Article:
Angell awarded small grains association honor

Published 9:40 am Thursday, January 26, 2017

Mocksville farmer Madison Angell received the Lifetime Service Award from the N.C. Small Grain Growers Association.

Angell was on the original steering committee that formed the association. The thought of the group was to form an organization that would encourage better management practices, improved varieties, and research increasing yields.

In 1985 a group of farmers, Ron Jarrett, and NC State met at the Research Station in Salisbury to develop a thought process for forming the organization. During the meeting, there were suggestions that funds would need to be raised for expenses in forming the association.

There were commitments for pledging $1,250 for seed money to make their plans a reality. After much research and information gathering there was a meeting held at the NC State Faculty Club, Raleigh, on July 24, 1986 with 31 people in attendance to form the association.

Angell said he supported the formation of the association to promote a neighborhood type of relationship in bringing together farmers, businessmen and extension agents to deal with common issues to move the group forward. He was elected chair of the interim board of directors along with Phil McLain, Statesville, presently advisor to the board.

Angell just didn’t help form the organization, he went on to work for the state and national level to fulfill the its goals. In 1987 he worked with ASCS in Washington on new guidelines for growing wheat, during the 1988 drought he went to Washington to lobby Congress for Drought Relief, and was active leading commodity groups to help NCDA raise money at the legislature for a new agronomic lab to better serve the needs of farmers in North Carolina.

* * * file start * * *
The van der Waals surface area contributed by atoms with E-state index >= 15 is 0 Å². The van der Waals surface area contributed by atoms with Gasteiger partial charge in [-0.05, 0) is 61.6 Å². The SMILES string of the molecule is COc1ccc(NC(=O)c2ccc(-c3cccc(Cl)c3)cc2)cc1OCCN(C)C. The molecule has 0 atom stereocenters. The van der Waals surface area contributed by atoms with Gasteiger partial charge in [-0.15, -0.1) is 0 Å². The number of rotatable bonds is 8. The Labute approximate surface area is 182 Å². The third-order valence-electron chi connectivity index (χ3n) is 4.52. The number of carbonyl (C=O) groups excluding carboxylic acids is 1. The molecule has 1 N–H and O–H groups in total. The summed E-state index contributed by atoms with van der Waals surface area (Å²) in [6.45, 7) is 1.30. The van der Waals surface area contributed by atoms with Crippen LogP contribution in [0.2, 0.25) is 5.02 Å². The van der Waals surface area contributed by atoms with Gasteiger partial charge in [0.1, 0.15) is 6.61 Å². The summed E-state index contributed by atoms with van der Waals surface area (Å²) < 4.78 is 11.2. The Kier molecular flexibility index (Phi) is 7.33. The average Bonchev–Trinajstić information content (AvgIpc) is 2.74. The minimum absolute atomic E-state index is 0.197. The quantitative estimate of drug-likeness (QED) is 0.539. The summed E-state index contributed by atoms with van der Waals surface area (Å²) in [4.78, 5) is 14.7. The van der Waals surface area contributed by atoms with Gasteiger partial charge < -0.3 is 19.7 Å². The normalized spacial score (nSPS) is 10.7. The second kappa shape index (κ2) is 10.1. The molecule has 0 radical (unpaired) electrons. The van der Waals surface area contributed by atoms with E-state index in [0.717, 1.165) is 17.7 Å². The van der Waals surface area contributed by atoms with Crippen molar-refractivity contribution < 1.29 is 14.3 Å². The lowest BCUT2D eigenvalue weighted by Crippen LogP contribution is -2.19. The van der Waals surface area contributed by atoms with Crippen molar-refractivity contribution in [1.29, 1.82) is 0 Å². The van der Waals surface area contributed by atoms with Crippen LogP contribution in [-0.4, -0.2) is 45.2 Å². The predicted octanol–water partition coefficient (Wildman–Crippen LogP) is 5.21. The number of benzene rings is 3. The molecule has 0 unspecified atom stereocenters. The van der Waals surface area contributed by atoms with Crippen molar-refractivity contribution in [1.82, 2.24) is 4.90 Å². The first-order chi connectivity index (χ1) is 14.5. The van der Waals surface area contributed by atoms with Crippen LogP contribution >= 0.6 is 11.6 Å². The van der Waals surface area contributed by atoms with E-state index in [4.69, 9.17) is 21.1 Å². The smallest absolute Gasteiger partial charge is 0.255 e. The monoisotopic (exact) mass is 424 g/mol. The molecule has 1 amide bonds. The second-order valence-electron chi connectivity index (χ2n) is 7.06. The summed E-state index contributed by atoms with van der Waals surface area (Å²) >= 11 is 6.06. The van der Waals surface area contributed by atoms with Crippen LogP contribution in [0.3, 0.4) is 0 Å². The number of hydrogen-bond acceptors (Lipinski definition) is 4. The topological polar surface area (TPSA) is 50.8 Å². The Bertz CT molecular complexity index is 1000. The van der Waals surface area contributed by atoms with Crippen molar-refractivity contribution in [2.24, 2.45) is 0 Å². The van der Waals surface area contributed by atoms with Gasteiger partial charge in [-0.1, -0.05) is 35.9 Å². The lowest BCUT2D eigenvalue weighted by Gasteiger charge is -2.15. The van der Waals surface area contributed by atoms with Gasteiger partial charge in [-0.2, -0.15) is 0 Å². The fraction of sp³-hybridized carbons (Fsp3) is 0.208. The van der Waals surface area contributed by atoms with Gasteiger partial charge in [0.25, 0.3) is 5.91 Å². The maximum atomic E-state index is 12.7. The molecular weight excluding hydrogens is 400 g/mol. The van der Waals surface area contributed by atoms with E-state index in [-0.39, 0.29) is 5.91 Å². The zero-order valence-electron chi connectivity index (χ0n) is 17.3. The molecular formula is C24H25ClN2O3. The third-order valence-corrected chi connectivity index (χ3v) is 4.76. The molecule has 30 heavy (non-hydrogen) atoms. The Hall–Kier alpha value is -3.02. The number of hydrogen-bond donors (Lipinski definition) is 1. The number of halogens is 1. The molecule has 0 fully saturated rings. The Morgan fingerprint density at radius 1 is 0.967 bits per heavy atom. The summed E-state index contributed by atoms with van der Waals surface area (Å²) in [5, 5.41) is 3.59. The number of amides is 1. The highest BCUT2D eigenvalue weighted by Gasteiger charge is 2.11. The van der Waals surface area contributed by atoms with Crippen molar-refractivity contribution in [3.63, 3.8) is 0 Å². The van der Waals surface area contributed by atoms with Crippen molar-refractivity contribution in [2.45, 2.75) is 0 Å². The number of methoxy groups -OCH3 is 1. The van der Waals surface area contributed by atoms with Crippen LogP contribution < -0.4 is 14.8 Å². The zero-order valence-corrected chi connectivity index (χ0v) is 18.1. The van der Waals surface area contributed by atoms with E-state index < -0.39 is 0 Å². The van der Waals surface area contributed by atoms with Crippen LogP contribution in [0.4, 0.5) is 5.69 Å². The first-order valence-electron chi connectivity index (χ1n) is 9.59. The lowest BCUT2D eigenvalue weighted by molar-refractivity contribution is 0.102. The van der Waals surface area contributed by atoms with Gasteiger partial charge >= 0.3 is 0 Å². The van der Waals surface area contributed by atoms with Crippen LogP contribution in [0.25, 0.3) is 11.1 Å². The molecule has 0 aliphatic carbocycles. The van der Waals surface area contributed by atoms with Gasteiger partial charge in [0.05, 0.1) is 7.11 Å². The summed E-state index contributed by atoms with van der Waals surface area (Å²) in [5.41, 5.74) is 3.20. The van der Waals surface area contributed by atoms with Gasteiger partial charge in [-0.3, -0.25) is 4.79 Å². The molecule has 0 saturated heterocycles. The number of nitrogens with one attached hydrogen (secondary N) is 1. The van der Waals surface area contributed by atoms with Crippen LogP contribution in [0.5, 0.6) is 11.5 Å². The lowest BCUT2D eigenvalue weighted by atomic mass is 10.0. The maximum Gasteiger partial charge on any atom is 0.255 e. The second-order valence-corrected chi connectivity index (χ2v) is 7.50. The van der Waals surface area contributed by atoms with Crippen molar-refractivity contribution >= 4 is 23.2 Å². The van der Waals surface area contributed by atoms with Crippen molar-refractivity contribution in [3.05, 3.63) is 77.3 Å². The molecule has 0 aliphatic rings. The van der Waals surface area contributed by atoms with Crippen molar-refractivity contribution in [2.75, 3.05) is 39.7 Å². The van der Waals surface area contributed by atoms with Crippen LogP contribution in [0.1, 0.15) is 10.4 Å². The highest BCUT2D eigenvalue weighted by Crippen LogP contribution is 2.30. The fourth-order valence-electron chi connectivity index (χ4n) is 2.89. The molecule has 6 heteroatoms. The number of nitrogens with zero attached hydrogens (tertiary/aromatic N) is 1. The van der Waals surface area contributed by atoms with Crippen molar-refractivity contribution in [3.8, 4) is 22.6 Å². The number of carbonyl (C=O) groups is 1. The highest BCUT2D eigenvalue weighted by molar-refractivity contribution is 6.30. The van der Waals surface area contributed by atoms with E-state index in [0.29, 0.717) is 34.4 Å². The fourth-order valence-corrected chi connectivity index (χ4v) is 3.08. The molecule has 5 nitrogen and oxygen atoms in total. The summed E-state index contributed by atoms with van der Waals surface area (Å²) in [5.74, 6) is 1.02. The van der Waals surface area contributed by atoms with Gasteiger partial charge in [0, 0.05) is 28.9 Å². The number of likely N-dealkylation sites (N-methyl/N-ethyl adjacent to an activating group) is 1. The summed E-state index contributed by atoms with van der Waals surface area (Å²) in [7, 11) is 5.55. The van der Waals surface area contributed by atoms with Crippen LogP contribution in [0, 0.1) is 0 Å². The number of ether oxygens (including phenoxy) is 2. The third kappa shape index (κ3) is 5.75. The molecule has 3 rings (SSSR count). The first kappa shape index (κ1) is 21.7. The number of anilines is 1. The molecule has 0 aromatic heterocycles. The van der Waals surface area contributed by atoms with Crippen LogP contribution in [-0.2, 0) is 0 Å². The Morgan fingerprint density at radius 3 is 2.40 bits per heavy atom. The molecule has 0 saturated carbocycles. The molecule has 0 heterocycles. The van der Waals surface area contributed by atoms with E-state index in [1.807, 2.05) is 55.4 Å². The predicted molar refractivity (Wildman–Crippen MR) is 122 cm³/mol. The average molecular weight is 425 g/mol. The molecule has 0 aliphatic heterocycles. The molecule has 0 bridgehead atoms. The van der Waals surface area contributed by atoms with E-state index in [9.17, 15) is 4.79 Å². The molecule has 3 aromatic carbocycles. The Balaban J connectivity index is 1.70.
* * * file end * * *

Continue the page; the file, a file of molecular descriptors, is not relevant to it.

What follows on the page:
As Angell got more involved on the national level he was elected national president in 1992. In fact, he is probably the only person to serve eight years as a national officer. He testified before Congress on NAFTA and met with President George W. Bush on farm issues that helped farmers to stay in business.

Farming for 56 years from 4,000 acres down to 300 acres in the later years, his crops consisted of corn, soybeans, and wheat.

Angell also served his country in the Air Force as a pilot flying more than 5,006 hours including a tour in Vietnam; returning home he was in the Air National Guard.

Angell and wife Elsie had a successful farming operation in Davie County and for a while in Columbus County. They have two daughters. Recently he announced his retirement from his life-long profession in farming, he is going out with a prize-winning year as he placed second in the state in the National Foundation Wheat Yield Contest and sixth in the NC Small Grain Growers Association Wheat Yield contest with a yield of 92.353 bushels per acre.